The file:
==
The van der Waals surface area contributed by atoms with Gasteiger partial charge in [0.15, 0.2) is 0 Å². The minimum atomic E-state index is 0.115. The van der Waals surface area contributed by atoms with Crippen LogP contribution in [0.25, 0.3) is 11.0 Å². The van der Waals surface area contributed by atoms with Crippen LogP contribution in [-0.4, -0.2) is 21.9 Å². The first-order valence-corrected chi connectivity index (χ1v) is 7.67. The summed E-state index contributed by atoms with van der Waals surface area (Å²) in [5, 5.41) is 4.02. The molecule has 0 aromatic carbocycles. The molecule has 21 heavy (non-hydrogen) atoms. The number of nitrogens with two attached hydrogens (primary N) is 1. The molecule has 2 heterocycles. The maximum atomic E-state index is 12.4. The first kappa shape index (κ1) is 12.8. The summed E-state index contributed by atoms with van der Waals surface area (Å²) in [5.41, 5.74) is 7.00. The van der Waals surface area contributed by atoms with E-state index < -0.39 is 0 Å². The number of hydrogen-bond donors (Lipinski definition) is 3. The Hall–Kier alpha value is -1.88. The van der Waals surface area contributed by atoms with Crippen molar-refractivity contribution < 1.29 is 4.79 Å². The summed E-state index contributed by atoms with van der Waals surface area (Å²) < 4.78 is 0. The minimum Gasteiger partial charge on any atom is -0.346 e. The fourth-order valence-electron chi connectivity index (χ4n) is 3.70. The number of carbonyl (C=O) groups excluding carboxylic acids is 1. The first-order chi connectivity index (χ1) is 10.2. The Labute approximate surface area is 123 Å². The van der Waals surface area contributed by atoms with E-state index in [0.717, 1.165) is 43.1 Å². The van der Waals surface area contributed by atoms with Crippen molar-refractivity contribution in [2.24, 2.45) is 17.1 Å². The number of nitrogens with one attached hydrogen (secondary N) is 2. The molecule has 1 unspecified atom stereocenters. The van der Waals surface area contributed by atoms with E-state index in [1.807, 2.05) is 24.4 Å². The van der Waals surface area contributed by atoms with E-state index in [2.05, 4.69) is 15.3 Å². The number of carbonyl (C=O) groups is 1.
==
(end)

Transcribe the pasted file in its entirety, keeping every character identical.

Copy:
The van der Waals surface area contributed by atoms with Gasteiger partial charge in [0.15, 0.2) is 0 Å². The minimum atomic E-state index is 0.115. The van der Waals surface area contributed by atoms with Crippen LogP contribution in [0.25, 0.3) is 11.0 Å². The van der Waals surface area contributed by atoms with Crippen LogP contribution in [-0.4, -0.2) is 21.9 Å². The first-order valence-corrected chi connectivity index (χ1v) is 7.67. The summed E-state index contributed by atoms with van der Waals surface area (Å²) in [5, 5.41) is 4.02. The molecule has 0 aromatic carbocycles. The molecule has 21 heavy (non-hydrogen) atoms. The number of nitrogens with two attached hydrogens (primary N) is 1. The molecule has 2 heterocycles. The maximum atomic E-state index is 12.4. The first kappa shape index (κ1) is 12.8. The summed E-state index contributed by atoms with van der Waals surface area (Å²) in [5.41, 5.74) is 7.00. The van der Waals surface area contributed by atoms with E-state index < -0.39 is 0 Å². The number of hydrogen-bond donors (Lipinski definition) is 3. The Hall–Kier alpha value is -1.88. The van der Waals surface area contributed by atoms with Crippen molar-refractivity contribution < 1.29 is 4.79 Å². The summed E-state index contributed by atoms with van der Waals surface area (Å²) < 4.78 is 0. The minimum Gasteiger partial charge on any atom is -0.346 e. The fourth-order valence-electron chi connectivity index (χ4n) is 3.70. The number of carbonyl (C=O) groups excluding carboxylic acids is 1. The first-order chi connectivity index (χ1) is 10.2. The Labute approximate surface area is 123 Å². The van der Waals surface area contributed by atoms with E-state index in [0.717, 1.165) is 43.1 Å². The van der Waals surface area contributed by atoms with Crippen molar-refractivity contribution in [2.24, 2.45) is 17.1 Å². The number of nitrogens with one attached hydrogen (secondary N) is 2. The molecule has 1 unspecified atom stereocenters. The van der Waals surface area contributed by atoms with E-state index in [1.807, 2.05) is 24.4 Å². The van der Waals surface area contributed by atoms with E-state index in [2.05, 4.69) is 15.3 Å². The number of carbonyl (C=O) groups is 1.